Of course we still haven't really established that religion has no supporting evidence. The suggestion so far is merely that it lacks empirical evidence. (Evidence obtained by sensory observation, broadly conceived.)

    Meditation, yoga and the Western contemplative traditions all (arguably) provide experiential evidence of purported realities inaccessible to the senses. (Their epistemic status remains very controversial.)

    I'm a Nobel Prize winner. Any of us can pose as whatever we like on the internet.

    No, no, no, no. My point was that abstractions like logical relationships, numbers and mathematical structures can't be observed with the senses. They aren't empirical. They are intuited with the mind's eye, so to speak. The ontological status of logic and mathematics (mathematics is seemingly objective and appears to be discovered rather than invented) is still controversial and their epistemic status (how we come to know about logical relationships and mathematical objects) is controversial too.

    My point being that scientists (and atheists along with them) already accept the reality of non-physical realities known by intuitive means other than the senses. Realities that lie outside the realm of natural science per se, that aren't part of physics' inventory of physical reality, but which natural science in its modern (post-scientific-revolution) form seems to be heavily dependent on.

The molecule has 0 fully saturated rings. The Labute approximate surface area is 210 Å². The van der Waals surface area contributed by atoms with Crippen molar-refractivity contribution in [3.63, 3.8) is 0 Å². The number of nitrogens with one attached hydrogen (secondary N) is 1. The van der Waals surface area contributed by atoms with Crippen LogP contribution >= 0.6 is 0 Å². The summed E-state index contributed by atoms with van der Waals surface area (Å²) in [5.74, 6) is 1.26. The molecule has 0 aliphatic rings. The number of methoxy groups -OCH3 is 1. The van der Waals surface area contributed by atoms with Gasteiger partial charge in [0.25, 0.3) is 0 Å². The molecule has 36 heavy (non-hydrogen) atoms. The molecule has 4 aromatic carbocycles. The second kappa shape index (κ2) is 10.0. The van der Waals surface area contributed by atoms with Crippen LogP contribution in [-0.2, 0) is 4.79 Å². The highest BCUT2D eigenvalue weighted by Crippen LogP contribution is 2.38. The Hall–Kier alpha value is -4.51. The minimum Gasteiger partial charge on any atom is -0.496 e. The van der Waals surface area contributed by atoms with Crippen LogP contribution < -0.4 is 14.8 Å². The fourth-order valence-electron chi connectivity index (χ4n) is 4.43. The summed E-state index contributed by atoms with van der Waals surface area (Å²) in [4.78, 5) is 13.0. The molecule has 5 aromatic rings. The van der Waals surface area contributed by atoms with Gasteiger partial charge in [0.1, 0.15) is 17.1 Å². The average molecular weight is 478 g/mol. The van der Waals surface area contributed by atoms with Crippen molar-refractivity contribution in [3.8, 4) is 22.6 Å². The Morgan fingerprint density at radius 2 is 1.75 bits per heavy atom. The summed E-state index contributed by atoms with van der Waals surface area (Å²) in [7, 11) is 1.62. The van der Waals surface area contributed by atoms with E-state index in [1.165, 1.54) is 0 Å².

Last edited: Nov 26, 2016
  22. paddoboy Valued Senior Member

    You mean like magnetic fields, spacetime and spacetime curvature, including gravitational waves?

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    Although they may not have been part of the original physics' inventory, as our technology and observational powers have improved, we have literally observed these phenomena by their effects.
  23. Yazata Valued Senior Member

    No, I was thinking about mathematical objects like numbers and more abstract things like groups, rings and fields (in the mathematical sense). Formal logical systems would be another example.

    These kind of things seem to have some kind of ideal reality and they aren't physical objects. They seem to be intuited by the intellect, by the mind's-eye so to speak.

    Yet they nevertheless seem to possess some kind of objectivity. Mathematicians discover them and explore their properties. Logical and mathematical proofs are supposed to be valid for everyone, not just for the individual who concocts them.

    Language and its meaning might arguably be something similar. The meanings that strings of symbols seem to possess do seem to have some intersubjective reality, since two people reading the same text derive similar meaning from it. Yet meaning isn't a physical object. We just kind of intuit its presence somehow.
    Last edited: Nov 26, 2016